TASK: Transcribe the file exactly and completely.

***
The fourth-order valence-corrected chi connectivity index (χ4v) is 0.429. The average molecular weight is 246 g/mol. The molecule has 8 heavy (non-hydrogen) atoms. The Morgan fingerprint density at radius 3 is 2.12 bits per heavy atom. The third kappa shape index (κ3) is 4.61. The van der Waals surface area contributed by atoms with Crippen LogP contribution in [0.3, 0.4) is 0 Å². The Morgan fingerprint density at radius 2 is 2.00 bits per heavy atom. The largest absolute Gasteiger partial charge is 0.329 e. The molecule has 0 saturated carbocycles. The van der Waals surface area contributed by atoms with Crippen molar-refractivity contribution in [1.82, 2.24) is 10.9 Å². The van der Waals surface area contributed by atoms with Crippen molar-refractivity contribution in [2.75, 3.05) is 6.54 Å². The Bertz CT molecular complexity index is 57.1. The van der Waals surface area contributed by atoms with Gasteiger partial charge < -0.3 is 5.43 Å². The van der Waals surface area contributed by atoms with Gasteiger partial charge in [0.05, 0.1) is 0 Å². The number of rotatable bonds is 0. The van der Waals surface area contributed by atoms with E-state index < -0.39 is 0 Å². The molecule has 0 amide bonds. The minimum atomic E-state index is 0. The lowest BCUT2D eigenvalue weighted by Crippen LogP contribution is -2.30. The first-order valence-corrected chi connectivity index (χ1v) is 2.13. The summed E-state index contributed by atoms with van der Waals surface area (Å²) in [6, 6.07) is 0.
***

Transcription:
The fourth-order valence-corrected chi connectivity index (χ4v) is 0.429. The average molecular weight is 246 g/mol. The molecule has 8 heavy (non-hydrogen) atoms. The Morgan fingerprint density at radius 3 is 2.12 bits per heavy atom. The third kappa shape index (κ3) is 4.61. The van der Waals surface area contributed by atoms with Crippen LogP contribution in [0.3, 0.4) is 0 Å². The Morgan fingerprint density at radius 2 is 2.00 bits per heavy atom. The largest absolute Gasteiger partial charge is 0.329 e. The molecule has 0 saturated carbocycles. The van der Waals surface area contributed by atoms with Crippen molar-refractivity contribution in [1.82, 2.24) is 10.9 Å². The van der Waals surface area contributed by atoms with Crippen molar-refractivity contribution in [2.75, 3.05) is 6.54 Å². The Bertz CT molecular complexity index is 57.1. The van der Waals surface area contributed by atoms with Gasteiger partial charge < -0.3 is 5.43 Å². The van der Waals surface area contributed by atoms with Gasteiger partial charge in [0.05, 0.1) is 0 Å². The number of rotatable bonds is 0. The van der Waals surface area contributed by atoms with E-state index < -0.39 is 0 Å². The molecule has 0 amide bonds. The minimum atomic E-state index is 0. The lowest BCUT2D eigenvalue weighted by Crippen LogP contribution is -2.30. The first-order valence-corrected chi connectivity index (χ1v) is 2.13. The summed E-state index contributed by atoms with van der Waals surface area (Å²) in [6, 6.07) is 0.